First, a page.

Texas feels like home even with all of its faults. But the grass is always greener on the other side and I have yet to find another area of the country that has the same feel to it, that friendly handshake and dusty disposition most people seem to carry on their shoulders. This past year we’ve had more buckets of rain than most people can recall and it has paved the roadsides with more hues of green then I remember existing in this environment.

Photo Credit: Carrie Kenny

Photo Credit: Carrie Kenny

I associate Texas with a golden, burning haze of light and heat. Dust around boots, on the roads and in the sky floating off the open fields of hay and cattle or bouncing off the walls of buildings sourced from cars and buses. The sunlight is so harsh here it feels like sharp, reflected light off a brilliant gold sphere. The kind of light that blinds your eyes for a flash as the reflection scorches your pupils. Your eyes close in reaction and your face turns away, seconds go by before you recover from the blaze.

The heat and light burn your skin and evaporate any source of moisture, leaving you a leathery brown hide. Pale skin hidden from the light looks naïve and innocent compared to the hard tan skin of the face, arms and neck. Unsunned skin is plump with moisture compared to the exposed dermis.

For all its harshness there is a beauty hidden in the light. If you are squinting too hard you may miss the subtle colors that fade among the landscapes—blue, red, purple and amber among others. And the state is filled with colorful characters and harsh characters, from insects to humans.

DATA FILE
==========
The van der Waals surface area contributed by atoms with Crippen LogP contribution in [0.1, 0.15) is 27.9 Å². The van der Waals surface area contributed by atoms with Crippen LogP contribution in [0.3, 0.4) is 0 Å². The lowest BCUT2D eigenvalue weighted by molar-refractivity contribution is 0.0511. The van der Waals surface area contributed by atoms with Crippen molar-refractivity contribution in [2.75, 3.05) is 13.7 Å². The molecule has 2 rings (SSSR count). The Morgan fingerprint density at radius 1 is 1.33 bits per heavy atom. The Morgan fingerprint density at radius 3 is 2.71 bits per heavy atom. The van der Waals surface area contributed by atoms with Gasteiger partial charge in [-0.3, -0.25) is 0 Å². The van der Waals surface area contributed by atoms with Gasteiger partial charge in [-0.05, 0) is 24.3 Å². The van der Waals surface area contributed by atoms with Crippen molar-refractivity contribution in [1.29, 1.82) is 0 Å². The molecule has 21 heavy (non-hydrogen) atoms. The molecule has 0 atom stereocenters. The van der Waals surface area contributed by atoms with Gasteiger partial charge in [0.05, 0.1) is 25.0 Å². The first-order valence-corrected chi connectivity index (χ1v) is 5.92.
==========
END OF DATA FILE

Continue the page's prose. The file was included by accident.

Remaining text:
I don’t want to leave this state or the area that I have called home for the past fourteen years. But what is a young farmer to do stacked against harsher weather conditions, a stagnant market and high land prices?
A lot of my identity is wrapped up in being Texan, in a nostalgic way – I want to stay where I’m from. I’m enticed by Silver City, New Mexico. The climate is a little more conducive to seed saving.

I’ve been working out a plan to work around all these limitations—be a winter farmer. Forty acres here would be close to half a million dollars. In New Mexico, it’s $150,000, 3,700 an acre. Here, you’re hard-pressed to find a place less than $12,000 an acre—much less a place with a house or water. New Mexico is more akin to Texas than any other state. It’s where the hippies of the South go. How do you leave, when you’ve been planning out this path for yourself? Can I leave for five to ten years and then come back?

I know I could start a farm here. There are enough people here who have been involved who are aging and fading out. The grumpy, bitter sector says, You can’t start a farm here because you’re stealing all our ideas. But that doesn’t.

My uncle offered to oversee and manage this land so he can keep it next door to him with a neighbor he likes. For a year, he could at least help me mow. I could go out there every two or three months and plant more trees. That place has seasons, and Texas isn’t the environment for the kind of farming that I want to do. In New Mexico you can have more trees and seed and animals and a small acreage of vegetables. I could have sheep and pigs and chickens and maybe a few goats. And oddly enough, forty acres is the amount of land that I’ve been looking for in Texas.

Farm on.